First FMEC Healthcare Executive Retreat Deemed a Rousing Success

Updated on August 23, 2017

Last fall, the Family Medicine Education Consortium (FMEC) launched the first of what it hopes could become an annual event, a Healthcare Executive Retreat, titled “Global Leadership: Becoming a Better Human Being.”

Led by Dr. Barry Kerzin, Family Physician to His Holiness the Dalai Lama, the retreat was held October 28 to coincide with FMEC’s annual conference, Oct. 28-30, 2016 in Pittsburgh.  The retreat was a natural initiative for the FMEC (, which is described on its website as “an incubator, convener and catalyst that connects those interested in improving the health of the community by strengthening Family Medicine/primary care services and medical education.”

Initiated by FMEC Executive Director Larry Bauer with support from UPMC Health Plan, the inaugural retreat was conducted in the world-renowned Manchester-Bidwell Center in Pittsburgh.   

“FMEC was thrilled to be able to bring together many local and regional leaders to hear Dr. Kerzin’s message of holistic health and how that contributes to the wellbeing of individuals and, by extension, the organizations they lead,” Bauer said.

“When we are able to come together as human beings experiencing the same emotions, worries, and concerns, conceptual scaffolding of us and them that separates us, falls apart,” said Dr. Kerzin. “We begin to ‘see’ each other more as brothers and sisters rather than arch enemies. Fear and suspicion reduces, making the situation more conducive to working together. It is almost like facilitating people to expand their idea of ‘in’ group and ‘out’ group to be much more inclusive.”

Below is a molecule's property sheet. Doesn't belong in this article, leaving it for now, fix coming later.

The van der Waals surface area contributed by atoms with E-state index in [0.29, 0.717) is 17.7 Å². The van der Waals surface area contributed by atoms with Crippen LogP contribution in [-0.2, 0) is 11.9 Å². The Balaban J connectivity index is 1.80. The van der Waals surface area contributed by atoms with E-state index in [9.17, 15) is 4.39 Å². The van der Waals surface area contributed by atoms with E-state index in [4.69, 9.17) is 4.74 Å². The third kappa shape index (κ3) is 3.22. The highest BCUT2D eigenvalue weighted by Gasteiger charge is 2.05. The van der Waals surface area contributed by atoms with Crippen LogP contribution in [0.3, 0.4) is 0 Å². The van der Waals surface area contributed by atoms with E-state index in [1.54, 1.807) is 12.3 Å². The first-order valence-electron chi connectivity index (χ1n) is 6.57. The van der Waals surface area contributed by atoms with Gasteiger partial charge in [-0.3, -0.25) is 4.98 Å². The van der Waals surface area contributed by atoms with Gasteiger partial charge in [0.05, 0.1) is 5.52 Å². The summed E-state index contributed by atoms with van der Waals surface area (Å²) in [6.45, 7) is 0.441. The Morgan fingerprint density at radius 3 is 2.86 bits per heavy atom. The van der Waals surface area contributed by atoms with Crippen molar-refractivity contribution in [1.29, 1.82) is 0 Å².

According to Dr. Kerzin, the agenda was, as the title suggested, designed to show attendees how they could improve the quality of their lives and, by extension, the effectiveness of their organizations and the positive impact each could have on those they serve. Topics included how to analyze success and its deeper meaning; reflections on integrity, honesty and transparency; the value of trust and respect; healthy self-confidence (putting no one down, not myself, not others); selfless attitude (the highest level for a global leader), and the importance of being a good role model.

Dr. Kerzin, who founded and leads both the Altruism in Medicine Institute and the Human Values Institute in Japan, also focused on an explanation of meditation; how it is applied in various settings, including elementary schools; and the research demonstrating the many benefits of mediation and mindfulness.

According to Scott Lammie, senior vice president and chief financial officer of the UPMC Insurance Services Division, the retreat drew an eclectic group of attendees who shared an interest in health and wellness issues for both the individual and the planet. Besides executives from local healthcare organizations, attendees included representatives from Phipps Conservatory and Botanical Gardens ( and Fittsburgh, an organization dedicated to making Pittsburgh the healthiest city in the nation, to name a few.

Lammie said the retreat brought together individuals and organizations interested in studying the connections between people, the environment and health. He mentioned, for example, Phipps Conservatory’s “Biophilia: Pittsburgh” project, described on the Conservatory’s website as “the pilot chapter for a global Biophilia Network of creative minds dedicated to strengthening the bond between people and the natural world through education, discussion and action.”